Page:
Posted by: Mark Fontecchio
DataCenter, EPA Energy Star, Green computing, Uptime Institute
The EPA’s plan to slap Energy Star stickers on servers could slow down Moore’s Law, at least temporarily.
I’m talking here about the economic portion of Moore’s Law rather than the technological portion. Chips will likely continue to shrink, and more and more processing power will be put onto smaller and smaller spaces. At the system level, you will continue to see the amount of server power (and by power I mean processing capability) per 1U of rack space increase.
But the economic effect of Moore’s Law — that the processing power gets cheaper and cheaper because of the natural competition in the marketplace — could see a hit due to Energy Star. Processing will continue to get cheaper, but perhaps not at the same rate as before. Or, at least, there will be a blip following the Energy Star implementation when the economic effect of Moore’s Law slows down.
Let’s take a look. The federal Environmental Protection Agency is working on implementing an Energy Star specification on servers in the same way it has them for washing machines, ceiling fans, and personal computers. Currently the EPA Energy Star program is digesting comments from a second draft for servers that came out this summer. The Energy Star label would immediately tell users how much energy each server uses, with the hope that vendors would start competing on energy efficiency.
If you go into your local Lowe’s or Sears, you’ll see how it works. Each appliance has a yellow sticker attached to it that tells you approximately how many kilowatt-hours (kwh) the appliance consumes, and approximately how much that translates into an annual cost of operation. If you want to check out qualified refrigerators and freezers (meaning 20% more efficient than federal standards), you can just go to the Energy Star website on refrigerators and freezers, or look for a special Energy Star approved sticker on the appliance itself.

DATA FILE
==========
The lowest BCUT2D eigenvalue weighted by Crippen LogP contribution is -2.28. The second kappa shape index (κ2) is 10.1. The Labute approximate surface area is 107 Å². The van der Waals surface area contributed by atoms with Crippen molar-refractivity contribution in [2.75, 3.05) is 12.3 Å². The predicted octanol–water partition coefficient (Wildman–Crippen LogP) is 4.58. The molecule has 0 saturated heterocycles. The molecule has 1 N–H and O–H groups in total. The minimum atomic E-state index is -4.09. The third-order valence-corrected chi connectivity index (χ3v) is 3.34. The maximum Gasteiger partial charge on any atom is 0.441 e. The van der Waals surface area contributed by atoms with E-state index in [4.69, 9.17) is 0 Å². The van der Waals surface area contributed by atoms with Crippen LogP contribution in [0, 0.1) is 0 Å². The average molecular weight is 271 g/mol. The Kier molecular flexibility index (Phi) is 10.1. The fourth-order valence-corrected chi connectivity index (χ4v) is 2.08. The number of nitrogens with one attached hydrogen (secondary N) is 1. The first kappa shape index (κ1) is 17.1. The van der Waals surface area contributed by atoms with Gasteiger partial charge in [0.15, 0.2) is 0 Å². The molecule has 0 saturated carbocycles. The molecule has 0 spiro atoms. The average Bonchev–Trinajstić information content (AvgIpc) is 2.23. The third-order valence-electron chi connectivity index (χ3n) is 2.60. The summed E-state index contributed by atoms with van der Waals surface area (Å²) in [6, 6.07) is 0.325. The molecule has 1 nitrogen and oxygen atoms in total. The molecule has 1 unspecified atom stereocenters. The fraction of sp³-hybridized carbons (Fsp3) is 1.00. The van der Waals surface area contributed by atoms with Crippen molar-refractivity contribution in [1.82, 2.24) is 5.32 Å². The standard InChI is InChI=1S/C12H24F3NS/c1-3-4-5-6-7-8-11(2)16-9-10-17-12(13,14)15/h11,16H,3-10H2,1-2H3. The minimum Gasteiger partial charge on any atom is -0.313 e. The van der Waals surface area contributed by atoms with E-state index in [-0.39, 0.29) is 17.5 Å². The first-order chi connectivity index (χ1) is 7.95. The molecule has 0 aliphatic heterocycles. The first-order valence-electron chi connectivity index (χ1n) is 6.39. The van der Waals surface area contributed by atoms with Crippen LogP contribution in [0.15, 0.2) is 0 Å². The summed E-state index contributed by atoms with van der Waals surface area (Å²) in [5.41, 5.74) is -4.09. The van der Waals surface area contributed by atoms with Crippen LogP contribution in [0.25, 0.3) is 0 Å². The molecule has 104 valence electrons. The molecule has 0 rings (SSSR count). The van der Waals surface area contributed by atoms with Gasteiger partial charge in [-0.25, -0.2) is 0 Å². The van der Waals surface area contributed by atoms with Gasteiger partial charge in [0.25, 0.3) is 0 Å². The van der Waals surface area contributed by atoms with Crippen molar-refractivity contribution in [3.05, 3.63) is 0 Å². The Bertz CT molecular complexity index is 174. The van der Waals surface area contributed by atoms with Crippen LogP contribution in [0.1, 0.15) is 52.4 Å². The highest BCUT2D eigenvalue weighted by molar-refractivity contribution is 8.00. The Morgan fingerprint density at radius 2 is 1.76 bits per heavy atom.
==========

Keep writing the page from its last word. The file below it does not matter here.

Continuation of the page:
So the idea for servers is the same — check out the Energy Star website and buy accordingly. The idea is to get server vendors competing with one another on energy efficiency. Which will probably happen.
But here’s the kicker — when the Energy Star program is implemented, won’t those vendors charge a premium for those servers that qualify under Energy Star? I think so. And that’s where Moore’s Law takes a hit. The cost of server processing capability per 1U of rack space won’t increase as much as before the Energy Star program, because of that premium.
Is this all ado about nothing? Well, maybe a little. After the hit — however long it takes — the economic effect of Moore’s Law will kick back in. But what about before the hit? Well, before the hit, users out there can do the energy consumption measurements and comparisons on their own without worrying about any sort of Energy Star premium.
I thought of this while sitting in the last session of Data Center Decisions in Chicago, with Ken Brill of The Uptime Institute talking about the Energy Star specification with about a dozen users. He, along with many others, have also stressed the need for data centers to start measuring their energy consumption. If they haven’t already, users should also start looking at the energy consumption of the servers they’re buying, if that matters to them at all. The information is available. If it’s not listed in the server specs sheet online, the vendor or VAR should be able to provide it.
In other words, if you’re eagerly awaiting an Energy Star specification so you can start buying servers based on energy efficiency, just do it now on your own. It will probably cost you less.